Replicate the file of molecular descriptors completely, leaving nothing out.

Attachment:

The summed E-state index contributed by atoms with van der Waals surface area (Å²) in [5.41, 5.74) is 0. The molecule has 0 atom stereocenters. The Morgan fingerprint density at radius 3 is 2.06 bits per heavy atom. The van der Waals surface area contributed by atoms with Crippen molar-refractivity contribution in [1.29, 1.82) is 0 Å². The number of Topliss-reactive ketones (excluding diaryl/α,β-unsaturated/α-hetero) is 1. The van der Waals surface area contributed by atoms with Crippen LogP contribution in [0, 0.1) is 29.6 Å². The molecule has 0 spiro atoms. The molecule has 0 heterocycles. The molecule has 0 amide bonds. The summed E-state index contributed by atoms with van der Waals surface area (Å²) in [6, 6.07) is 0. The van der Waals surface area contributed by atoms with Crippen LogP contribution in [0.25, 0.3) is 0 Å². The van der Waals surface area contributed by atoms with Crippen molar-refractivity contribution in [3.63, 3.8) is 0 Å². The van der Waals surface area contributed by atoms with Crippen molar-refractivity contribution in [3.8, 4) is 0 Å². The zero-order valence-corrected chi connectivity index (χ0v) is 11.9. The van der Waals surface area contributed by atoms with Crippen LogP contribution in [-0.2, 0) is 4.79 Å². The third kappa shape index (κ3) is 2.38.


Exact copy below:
The summed E-state index contributed by atoms with van der Waals surface area (Å²) in [5.41, 5.74) is 0. The molecule has 0 atom stereocenters. The Morgan fingerprint density at radius 3 is 2.06 bits per heavy atom. The van der Waals surface area contributed by atoms with Crippen molar-refractivity contribution in [1.29, 1.82) is 0 Å². The number of Topliss-reactive ketones (excluding diaryl/α,β-unsaturated/α-hetero) is 1. The van der Waals surface area contributed by atoms with Crippen LogP contribution in [0, 0.1) is 29.6 Å². The molecule has 0 spiro atoms. The molecule has 0 heterocycles. The molecule has 0 amide bonds. The summed E-state index contributed by atoms with van der Waals surface area (Å²) in [6, 6.07) is 0. The van der Waals surface area contributed by atoms with Crippen LogP contribution in [0.25, 0.3) is 0 Å². The van der Waals surface area contributed by atoms with Crippen molar-refractivity contribution in [3.63, 3.8) is 0 Å². The van der Waals surface area contributed by atoms with Crippen molar-refractivity contribution in [3.8, 4) is 0 Å². The zero-order valence-corrected chi connectivity index (χ0v) is 11.9. The van der Waals surface area contributed by atoms with Crippen LogP contribution in [-0.2, 0) is 4.79 Å². The third kappa shape index (κ3) is 2.38.